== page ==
Because that's starting to look like there was no gun. And if Mark DiCesare had no gun, then five Winnipeg police officers should now be under investigation for second degree murder.

Tessler is not a Crown attorney any longer. If he has evidence that five Winnipeg police officer shot an unarmed man to death in an empty field he has to turn the matter over to the provincial prosecutions branch. The five must then be treated like murder suspects and read their rights, not given a group hug by police and IIU officials.

Everything about this case reeks. 39 police cars involved in a car chase?  When was the last time you heard of 39 police cars chasing a suspect in Winnipeg. Start with NEVER.

And why were they chasing him?  The story has mutated almost daily.

* Friday night CTV reported the chase started as the result of a tip.
* Then it became a female driver who saw a man in a car waving a gun.
* Then the female driver became a female police officer whose attention was drawn to erratic driving.
* Then it was a man sticking his head out of the sun roof on his car and brandishing a large gun. (If he had his head out the sunroof, does that mean his was driving standing up, steering with his knees, maybe?)
* Then it became a female police officer who noticed unexplained "erratic behaviour."

There's no question that there was a police chase. Two, actually, given that the driver of the Audi lost police the first time they tried to stop him.

The car wound up in an empty field. It would take one second to see whether the car actually drove over a spike belt.

News photos show the car was boxed in tight. The driver couldn't go forward or backward, and couldn't get out the driver's side door as police vehicles blocked him everywhere. His only egress was out the right passenger door, into the killing zone, a small box of empty space zeroed in by armed police.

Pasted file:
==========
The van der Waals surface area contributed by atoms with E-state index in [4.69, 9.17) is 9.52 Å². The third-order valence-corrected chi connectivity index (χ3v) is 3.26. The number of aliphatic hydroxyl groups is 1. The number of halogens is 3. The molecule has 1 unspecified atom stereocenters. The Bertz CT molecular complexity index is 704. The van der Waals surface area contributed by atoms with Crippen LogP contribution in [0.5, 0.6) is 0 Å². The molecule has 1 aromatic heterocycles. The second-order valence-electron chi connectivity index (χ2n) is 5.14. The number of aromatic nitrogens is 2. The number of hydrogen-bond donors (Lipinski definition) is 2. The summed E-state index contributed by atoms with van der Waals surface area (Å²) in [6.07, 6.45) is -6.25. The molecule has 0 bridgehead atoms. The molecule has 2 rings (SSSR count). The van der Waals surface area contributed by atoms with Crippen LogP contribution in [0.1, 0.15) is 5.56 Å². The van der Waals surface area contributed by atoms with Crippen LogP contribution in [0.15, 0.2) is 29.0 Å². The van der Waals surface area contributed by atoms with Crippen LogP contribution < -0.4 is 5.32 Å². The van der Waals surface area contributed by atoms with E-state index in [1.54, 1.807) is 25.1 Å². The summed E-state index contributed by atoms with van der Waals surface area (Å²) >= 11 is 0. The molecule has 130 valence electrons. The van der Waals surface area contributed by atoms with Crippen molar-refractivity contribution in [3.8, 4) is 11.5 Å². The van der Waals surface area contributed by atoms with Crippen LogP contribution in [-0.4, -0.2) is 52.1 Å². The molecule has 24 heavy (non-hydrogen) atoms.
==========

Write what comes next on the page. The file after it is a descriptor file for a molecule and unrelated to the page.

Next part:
Then  there was a lengthy lull, estimated at 20 to 30 minutes by witnesses, more than enough time to bring in a police dog.

"It ended when Mr. DiCesare took action and officers responded with lethal force." said Deputy Chief Danny Smyth, whateve that means.

We don't know what DiCesare did. We know what police did. 

At least five officers fired a volley of shots. You can count 12 in DiCesare's car. Two shots blew out the window of a police car.One shot went through DiCesare's car windows and wound up who knows where. How many 40-calibre bullets hit DiCesare we don't know.

This wasn't in an alley in the dark of night. It wasn't in a scary dark rooming house. The shooting took place in broad daylight in the early afternoon.

It happened at least 20 minutes after the end of a wild police chase straight out of the Blues Brothers movie. 

The suspect wasn't threatening anybody; he was in an empty field. He wasn't going anywhere; he was surrounded by more than a dozen police cars and at least 25 armed police officers, one step in any direction and he would have been tackled by a dozen uniformed men, and maybe women. 

Even  if he pulled a gun, he would have been instantly shot be police behind and to his side. 

If he had a gun.

If he didn't, we're looking at potentially the worst police scandal since the murder of Paul Clear in 1981 by two active-duty policemen. 

The public demands an answer to a simple question, not systemic stonewalling by the police department and their alleged watchdog.